- Succession: describes the changes, over time, in the species that occupy a particular area. The first stage of succession is the colonisation of an inhospitable environment by organisms known as pioneer species. These organisms have the following features
- Production of wind-dispersed seeds that can reach isolated situations
- Rapid germination of seeds on arrival
- The ability to photosynthesise
- The ability to fix nitrogen due to there being few/no nutrients
- Tolerance of extreme conditions
- At each stage a different species is present which alters the environment, especially the soil, and is then out-competed by new species, forming a new community.
- In the UK, the ultimate community will most likely be deciduous oak woodland. This stable state is known as the climax community.
- Common features during succession- Non-living environment becomes less hostile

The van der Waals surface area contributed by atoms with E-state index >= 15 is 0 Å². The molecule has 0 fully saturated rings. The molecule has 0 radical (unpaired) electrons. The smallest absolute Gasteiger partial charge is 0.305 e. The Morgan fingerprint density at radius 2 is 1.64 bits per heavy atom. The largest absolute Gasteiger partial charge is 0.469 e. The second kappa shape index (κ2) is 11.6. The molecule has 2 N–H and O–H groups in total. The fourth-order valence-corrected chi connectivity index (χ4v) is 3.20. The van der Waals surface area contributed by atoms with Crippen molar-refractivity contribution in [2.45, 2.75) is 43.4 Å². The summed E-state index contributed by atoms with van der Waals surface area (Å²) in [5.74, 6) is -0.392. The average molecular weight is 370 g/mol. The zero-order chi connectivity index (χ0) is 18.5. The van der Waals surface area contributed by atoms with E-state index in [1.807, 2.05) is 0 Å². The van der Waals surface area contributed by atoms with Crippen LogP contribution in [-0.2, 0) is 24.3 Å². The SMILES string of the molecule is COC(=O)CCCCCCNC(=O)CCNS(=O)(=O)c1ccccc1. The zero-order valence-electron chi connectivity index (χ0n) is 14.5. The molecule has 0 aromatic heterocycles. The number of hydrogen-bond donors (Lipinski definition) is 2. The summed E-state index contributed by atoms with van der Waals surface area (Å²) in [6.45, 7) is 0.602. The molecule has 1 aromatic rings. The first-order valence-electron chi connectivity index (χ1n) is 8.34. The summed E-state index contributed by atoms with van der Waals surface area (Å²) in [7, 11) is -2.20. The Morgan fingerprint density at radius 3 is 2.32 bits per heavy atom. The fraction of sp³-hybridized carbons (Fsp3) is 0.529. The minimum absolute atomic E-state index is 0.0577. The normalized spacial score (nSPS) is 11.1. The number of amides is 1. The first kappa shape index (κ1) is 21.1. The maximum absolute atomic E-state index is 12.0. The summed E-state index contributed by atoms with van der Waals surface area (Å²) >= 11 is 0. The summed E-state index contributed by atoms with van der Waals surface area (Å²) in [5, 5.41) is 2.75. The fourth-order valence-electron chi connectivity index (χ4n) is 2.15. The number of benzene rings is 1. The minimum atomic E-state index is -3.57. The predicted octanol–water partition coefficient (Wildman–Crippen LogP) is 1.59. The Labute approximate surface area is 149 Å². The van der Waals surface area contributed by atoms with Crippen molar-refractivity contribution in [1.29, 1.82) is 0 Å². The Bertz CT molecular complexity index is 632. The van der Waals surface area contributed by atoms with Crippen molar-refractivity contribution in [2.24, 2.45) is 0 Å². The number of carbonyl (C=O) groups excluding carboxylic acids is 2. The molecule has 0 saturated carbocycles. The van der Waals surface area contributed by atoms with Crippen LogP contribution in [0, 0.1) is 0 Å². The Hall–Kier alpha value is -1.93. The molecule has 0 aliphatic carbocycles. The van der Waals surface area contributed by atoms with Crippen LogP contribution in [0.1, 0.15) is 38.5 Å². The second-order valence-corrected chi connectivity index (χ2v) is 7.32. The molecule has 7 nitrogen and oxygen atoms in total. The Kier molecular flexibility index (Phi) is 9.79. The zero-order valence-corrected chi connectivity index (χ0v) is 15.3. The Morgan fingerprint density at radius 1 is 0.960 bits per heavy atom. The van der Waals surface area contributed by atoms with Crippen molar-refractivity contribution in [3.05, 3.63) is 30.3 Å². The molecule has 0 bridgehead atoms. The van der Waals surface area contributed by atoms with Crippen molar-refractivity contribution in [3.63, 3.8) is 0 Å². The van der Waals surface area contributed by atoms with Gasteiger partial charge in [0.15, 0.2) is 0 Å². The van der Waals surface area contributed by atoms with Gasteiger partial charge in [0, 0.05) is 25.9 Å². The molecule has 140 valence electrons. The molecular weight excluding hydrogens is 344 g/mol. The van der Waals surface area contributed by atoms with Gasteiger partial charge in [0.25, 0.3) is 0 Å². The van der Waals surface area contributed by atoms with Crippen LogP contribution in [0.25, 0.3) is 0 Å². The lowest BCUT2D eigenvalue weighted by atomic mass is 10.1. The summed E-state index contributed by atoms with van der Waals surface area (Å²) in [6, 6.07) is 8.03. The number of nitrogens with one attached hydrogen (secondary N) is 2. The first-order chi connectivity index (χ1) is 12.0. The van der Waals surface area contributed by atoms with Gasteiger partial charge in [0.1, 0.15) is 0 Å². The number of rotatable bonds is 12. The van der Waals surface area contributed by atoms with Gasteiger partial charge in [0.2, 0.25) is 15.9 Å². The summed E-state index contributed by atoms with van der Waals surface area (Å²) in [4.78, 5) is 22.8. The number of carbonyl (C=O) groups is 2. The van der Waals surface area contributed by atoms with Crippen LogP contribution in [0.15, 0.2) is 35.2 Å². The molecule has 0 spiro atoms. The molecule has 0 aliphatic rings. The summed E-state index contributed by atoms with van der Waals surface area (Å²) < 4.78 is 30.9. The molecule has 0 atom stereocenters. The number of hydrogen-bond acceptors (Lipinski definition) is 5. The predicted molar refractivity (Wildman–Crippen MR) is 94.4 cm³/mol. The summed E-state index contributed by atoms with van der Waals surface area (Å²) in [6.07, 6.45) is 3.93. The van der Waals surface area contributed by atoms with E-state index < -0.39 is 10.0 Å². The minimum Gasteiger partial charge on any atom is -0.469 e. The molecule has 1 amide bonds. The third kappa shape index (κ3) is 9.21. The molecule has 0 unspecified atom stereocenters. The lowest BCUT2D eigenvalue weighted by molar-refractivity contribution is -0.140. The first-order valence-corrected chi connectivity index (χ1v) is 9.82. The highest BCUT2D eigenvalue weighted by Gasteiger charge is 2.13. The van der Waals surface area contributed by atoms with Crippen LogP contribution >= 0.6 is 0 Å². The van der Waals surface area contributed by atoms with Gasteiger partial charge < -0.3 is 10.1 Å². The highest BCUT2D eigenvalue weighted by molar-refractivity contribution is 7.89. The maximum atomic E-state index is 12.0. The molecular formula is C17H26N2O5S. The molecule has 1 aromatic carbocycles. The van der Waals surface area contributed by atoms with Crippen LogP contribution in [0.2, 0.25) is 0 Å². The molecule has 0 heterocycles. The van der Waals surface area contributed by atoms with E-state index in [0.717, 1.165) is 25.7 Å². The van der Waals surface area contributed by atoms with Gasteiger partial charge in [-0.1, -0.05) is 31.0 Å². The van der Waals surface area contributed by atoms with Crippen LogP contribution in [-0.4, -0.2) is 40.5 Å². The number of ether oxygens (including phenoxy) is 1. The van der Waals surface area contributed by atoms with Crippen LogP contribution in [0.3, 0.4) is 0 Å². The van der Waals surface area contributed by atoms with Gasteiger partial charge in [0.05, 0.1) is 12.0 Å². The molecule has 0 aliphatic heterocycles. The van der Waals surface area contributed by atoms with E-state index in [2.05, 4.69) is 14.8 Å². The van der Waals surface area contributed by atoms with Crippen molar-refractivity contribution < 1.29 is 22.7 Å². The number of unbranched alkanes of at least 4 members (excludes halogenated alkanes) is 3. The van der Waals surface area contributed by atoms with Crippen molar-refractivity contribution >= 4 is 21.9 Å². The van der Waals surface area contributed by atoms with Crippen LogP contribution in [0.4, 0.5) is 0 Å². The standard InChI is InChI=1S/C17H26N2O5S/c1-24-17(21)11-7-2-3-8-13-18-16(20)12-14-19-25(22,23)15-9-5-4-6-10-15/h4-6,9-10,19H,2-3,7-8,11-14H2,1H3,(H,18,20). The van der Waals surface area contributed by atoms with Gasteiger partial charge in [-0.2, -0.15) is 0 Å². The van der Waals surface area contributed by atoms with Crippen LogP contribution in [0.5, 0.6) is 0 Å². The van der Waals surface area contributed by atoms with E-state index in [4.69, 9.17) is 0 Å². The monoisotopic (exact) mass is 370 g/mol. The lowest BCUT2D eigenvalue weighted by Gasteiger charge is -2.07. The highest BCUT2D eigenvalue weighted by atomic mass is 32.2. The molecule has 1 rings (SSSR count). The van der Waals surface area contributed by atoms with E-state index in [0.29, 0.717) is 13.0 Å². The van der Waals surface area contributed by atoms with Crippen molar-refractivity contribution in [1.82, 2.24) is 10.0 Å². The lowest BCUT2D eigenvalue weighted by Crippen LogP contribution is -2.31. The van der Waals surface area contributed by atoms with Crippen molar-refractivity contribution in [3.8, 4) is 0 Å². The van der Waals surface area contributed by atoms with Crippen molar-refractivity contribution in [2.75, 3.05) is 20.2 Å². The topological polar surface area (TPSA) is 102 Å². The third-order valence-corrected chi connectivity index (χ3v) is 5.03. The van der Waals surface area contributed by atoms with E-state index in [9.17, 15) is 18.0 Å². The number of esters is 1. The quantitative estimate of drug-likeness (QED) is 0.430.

- A greater variety of habitats= greater biodiversity
- More complex food webs= increased biomass
- Secondary succession: Land that has already sustained life is suddenly altered. This type does not start with a pioneer species and returns to the climax community much faster.
Conversion of Habitats 7.2
The management of the Earth's natural resources in such a way that maximum use can be made of them in the future. This involves active intervention by humans to maintain the ecosystems and biodiversity. The main reasons for conservation is down to ethics, economy and culture/aesthetic.
Conserving habitats by managing succession
One way of conserving habitats is preventing a climax communtity from forming which causes a diminish in habitats and hence biodiversity. An example where this method is used is in moorland where the burning and grazing of heather prevents the land reaching a climax community. If the factor that is prventing further succession is removed, then the ecosystem will develop naturally into its climatic climax (secondary succession).